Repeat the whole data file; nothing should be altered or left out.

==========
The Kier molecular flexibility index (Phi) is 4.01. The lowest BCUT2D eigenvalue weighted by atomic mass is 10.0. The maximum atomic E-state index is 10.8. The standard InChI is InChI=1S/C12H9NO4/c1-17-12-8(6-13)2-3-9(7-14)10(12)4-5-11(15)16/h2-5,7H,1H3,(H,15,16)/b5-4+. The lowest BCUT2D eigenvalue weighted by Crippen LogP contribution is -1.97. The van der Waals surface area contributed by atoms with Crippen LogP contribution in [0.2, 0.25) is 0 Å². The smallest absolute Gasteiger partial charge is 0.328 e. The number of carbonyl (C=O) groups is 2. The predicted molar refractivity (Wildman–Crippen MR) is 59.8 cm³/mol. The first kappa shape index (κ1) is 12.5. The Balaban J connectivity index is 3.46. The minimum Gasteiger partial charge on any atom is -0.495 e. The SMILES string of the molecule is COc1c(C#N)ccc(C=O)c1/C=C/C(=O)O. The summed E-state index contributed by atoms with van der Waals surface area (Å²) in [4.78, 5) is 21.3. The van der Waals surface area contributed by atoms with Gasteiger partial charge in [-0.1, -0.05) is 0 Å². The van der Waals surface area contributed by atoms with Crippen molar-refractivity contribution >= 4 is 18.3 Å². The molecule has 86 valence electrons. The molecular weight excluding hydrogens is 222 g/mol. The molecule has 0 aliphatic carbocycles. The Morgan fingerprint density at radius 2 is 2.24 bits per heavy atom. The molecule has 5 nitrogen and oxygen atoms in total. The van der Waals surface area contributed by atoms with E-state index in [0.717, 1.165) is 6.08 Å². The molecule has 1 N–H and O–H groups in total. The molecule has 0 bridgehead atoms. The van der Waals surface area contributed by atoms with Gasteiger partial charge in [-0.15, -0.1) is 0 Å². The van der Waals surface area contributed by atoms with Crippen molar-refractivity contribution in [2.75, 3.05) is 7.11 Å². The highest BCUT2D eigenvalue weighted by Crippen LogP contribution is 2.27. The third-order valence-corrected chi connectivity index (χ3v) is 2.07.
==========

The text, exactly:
The Kier molecular flexibility index (Phi) is 4.01. The lowest BCUT2D eigenvalue weighted by atomic mass is 10.0. The maximum atomic E-state index is 10.8. The standard InChI is InChI=1S/C12H9NO4/c1-17-12-8(6-13)2-3-9(7-14)10(12)4-5-11(15)16/h2-5,7H,1H3,(H,15,16)/b5-4+. The lowest BCUT2D eigenvalue weighted by Crippen LogP contribution is -1.97. The van der Waals surface area contributed by atoms with Crippen LogP contribution in [0.2, 0.25) is 0 Å². The smallest absolute Gasteiger partial charge is 0.328 e. The number of carbonyl (C=O) groups is 2. The predicted molar refractivity (Wildman–Crippen MR) is 59.8 cm³/mol. The first kappa shape index (κ1) is 12.5. The Balaban J connectivity index is 3.46. The minimum Gasteiger partial charge on any atom is -0.495 e. The SMILES string of the molecule is COc1c(C#N)ccc(C=O)c1/C=C/C(=O)O. The summed E-state index contributed by atoms with van der Waals surface area (Å²) in [4.78, 5) is 21.3. The van der Waals surface area contributed by atoms with Gasteiger partial charge in [-0.1, -0.05) is 0 Å². The van der Waals surface area contributed by atoms with Crippen molar-refractivity contribution >= 4 is 18.3 Å². The molecule has 86 valence electrons. The molecular weight excluding hydrogens is 222 g/mol. The molecule has 0 aliphatic carbocycles. The Morgan fingerprint density at radius 2 is 2.24 bits per heavy atom. The molecule has 5 nitrogen and oxygen atoms in total. The van der Waals surface area contributed by atoms with E-state index in [0.717, 1.165) is 6.08 Å². The molecule has 1 N–H and O–H groups in total. The molecule has 0 bridgehead atoms. The van der Waals surface area contributed by atoms with Gasteiger partial charge in [-0.15, -0.1) is 0 Å². The van der Waals surface area contributed by atoms with Crippen molar-refractivity contribution in [2.75, 3.05) is 7.11 Å². The highest BCUT2D eigenvalue weighted by Crippen LogP contribution is 2.27. The third-order valence-corrected chi connectivity index (χ3v) is 2.07.